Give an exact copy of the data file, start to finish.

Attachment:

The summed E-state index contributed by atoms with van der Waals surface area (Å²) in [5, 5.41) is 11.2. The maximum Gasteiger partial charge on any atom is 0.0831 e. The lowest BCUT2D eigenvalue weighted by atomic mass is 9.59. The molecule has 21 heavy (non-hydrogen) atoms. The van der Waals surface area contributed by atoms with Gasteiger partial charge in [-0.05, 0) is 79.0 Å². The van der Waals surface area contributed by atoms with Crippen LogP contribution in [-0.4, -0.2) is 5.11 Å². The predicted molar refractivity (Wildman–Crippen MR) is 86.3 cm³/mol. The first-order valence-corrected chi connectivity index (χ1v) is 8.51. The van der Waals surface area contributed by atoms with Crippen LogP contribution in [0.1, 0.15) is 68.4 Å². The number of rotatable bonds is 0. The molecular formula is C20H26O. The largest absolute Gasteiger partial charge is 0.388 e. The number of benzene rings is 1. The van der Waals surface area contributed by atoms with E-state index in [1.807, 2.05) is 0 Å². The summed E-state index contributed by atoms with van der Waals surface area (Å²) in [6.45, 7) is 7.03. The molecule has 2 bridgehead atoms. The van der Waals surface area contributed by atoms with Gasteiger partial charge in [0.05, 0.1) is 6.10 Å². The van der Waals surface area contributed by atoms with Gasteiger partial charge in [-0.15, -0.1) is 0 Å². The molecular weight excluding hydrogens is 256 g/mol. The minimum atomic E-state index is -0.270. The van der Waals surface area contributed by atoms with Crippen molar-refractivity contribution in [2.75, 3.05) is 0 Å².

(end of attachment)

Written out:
The summed E-state index contributed by atoms with van der Waals surface area (Å²) in [5, 5.41) is 11.2. The maximum Gasteiger partial charge on any atom is 0.0831 e. The lowest BCUT2D eigenvalue weighted by atomic mass is 9.59. The molecule has 21 heavy (non-hydrogen) atoms. The van der Waals surface area contributed by atoms with Gasteiger partial charge in [-0.05, 0) is 79.0 Å². The van der Waals surface area contributed by atoms with Crippen LogP contribution in [-0.4, -0.2) is 5.11 Å². The predicted molar refractivity (Wildman–Crippen MR) is 86.3 cm³/mol. The first-order valence-corrected chi connectivity index (χ1v) is 8.51. The van der Waals surface area contributed by atoms with Crippen LogP contribution in [0.1, 0.15) is 68.4 Å². The number of rotatable bonds is 0. The molecular formula is C20H26O. The largest absolute Gasteiger partial charge is 0.388 e. The number of benzene rings is 1. The van der Waals surface area contributed by atoms with E-state index in [1.807, 2.05) is 0 Å². The summed E-state index contributed by atoms with van der Waals surface area (Å²) in [6.45, 7) is 7.03. The molecule has 2 bridgehead atoms. The van der Waals surface area contributed by atoms with Gasteiger partial charge in [0.05, 0.1) is 6.10 Å². The van der Waals surface area contributed by atoms with Gasteiger partial charge in [-0.15, -0.1) is 0 Å². The molecular weight excluding hydrogens is 256 g/mol. The minimum atomic E-state index is -0.270. The van der Waals surface area contributed by atoms with Crippen molar-refractivity contribution in [2.75, 3.05) is 0 Å².